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Flashback a couple decades, to the September day when this IT pilot fish learns he's been laid off from his first full-time job out of college.

"I was able to find some contract work, but kept up a full press on my job search," says fish.

"Shortly after being laid off, I had an interview with a big pharmaceutical company for a position that combined some of my diverse skills -- IBM mainframe and C. The combination was fairly unique and I thought the interview went well, but then I didn't hear anything."

That doesn't really worry fish -- he still has his contract work.

Two months pass, and fish finally hears back from the pharma: They want him to come in for a second interview. It goes well, and at the end of the interview, the hiring manager asks when fish can start.

The hitch: He wants fish to start by the end of the year. Fish makes it clear that his contract requires three weeks' notice.

"We quickly came to terms on dollars and I spoke with HR, who told me to wait for the results of my physical exam and drug screen before I gave notice," fish says. "With holiday time fast approaching at my contract client, it was cutting things close to give notice and start at the new job before year end.

"Then I started getting increasingly frequent phone calls from the hiring manager, asking for my start date. Each time I explained the company-mandated hurdles that still had to be surmounted -- physical and drug screen scheduled, results returned, references checked, finalized offer -- all before I could give my three weeks' notice."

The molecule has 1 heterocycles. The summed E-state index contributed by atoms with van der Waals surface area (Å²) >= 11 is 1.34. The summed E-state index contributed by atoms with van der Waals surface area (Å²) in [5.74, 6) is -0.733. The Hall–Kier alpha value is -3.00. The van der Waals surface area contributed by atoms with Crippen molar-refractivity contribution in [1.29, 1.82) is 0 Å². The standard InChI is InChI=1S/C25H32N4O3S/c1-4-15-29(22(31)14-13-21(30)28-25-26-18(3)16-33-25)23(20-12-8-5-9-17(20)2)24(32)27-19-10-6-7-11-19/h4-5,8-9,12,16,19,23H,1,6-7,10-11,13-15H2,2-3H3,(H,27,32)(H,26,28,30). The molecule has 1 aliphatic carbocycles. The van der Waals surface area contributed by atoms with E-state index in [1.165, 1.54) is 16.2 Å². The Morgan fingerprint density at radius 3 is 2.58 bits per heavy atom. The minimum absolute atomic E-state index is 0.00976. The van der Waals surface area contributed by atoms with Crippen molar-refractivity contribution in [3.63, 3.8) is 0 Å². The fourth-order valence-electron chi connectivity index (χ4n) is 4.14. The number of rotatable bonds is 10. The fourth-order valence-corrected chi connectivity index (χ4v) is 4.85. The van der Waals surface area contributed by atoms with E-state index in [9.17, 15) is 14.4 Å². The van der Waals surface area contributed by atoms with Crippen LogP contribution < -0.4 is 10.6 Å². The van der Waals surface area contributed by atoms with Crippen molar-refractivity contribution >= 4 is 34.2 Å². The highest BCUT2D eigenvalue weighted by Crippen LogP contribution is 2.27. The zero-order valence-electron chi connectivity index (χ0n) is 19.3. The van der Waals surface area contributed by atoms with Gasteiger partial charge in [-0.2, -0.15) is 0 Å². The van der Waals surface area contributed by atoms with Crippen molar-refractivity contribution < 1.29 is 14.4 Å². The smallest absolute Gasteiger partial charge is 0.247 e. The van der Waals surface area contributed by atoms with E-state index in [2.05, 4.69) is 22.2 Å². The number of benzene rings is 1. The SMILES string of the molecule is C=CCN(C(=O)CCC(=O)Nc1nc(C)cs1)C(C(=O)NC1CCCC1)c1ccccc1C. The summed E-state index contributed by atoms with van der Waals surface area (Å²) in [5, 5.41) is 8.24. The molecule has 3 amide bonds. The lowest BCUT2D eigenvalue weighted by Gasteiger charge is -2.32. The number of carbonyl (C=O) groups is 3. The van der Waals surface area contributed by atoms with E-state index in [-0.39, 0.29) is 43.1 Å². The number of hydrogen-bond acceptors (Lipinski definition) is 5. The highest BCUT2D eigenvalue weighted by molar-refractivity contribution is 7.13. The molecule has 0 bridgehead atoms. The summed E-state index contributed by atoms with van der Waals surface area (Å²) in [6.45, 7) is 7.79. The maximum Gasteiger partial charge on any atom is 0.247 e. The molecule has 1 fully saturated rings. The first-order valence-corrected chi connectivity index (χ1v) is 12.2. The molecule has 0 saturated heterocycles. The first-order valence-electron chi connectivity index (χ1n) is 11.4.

Each of those hurdles is cleared, but it all takes time, even though fish does his best to expedite every requirement.

And when the finalized offer is finally there when fish gets home one night, first thing the next morning the hiring manager is on the phone, asking if fish has given notice yet.

Fish's consulting-gig manager is on vacation, and it takes a day or two for fish to make contact and give notice. Per the contract, manager asks fish to work through the notice period. Start at the pharma by the end of the year? Not happening -- and the hiring manager isn't happy.

"I started shortly after New Year's," says fish. "I lasted about nine months there -- then returned to the client I had left for big pharma.

"I should've seen it coming -- they waited months to go forward with the hiring process and then considered it my fault that I couldn't start right away. After all, most employers treat you better before they hire you..."

Sharky wants your story right now -- really! So send me your true tale of IT life at sharky@computerworld.com. You'll snag a snazzy Shark shirt if I use it. Add your comments below, and read some great old tales in the Sharkives.

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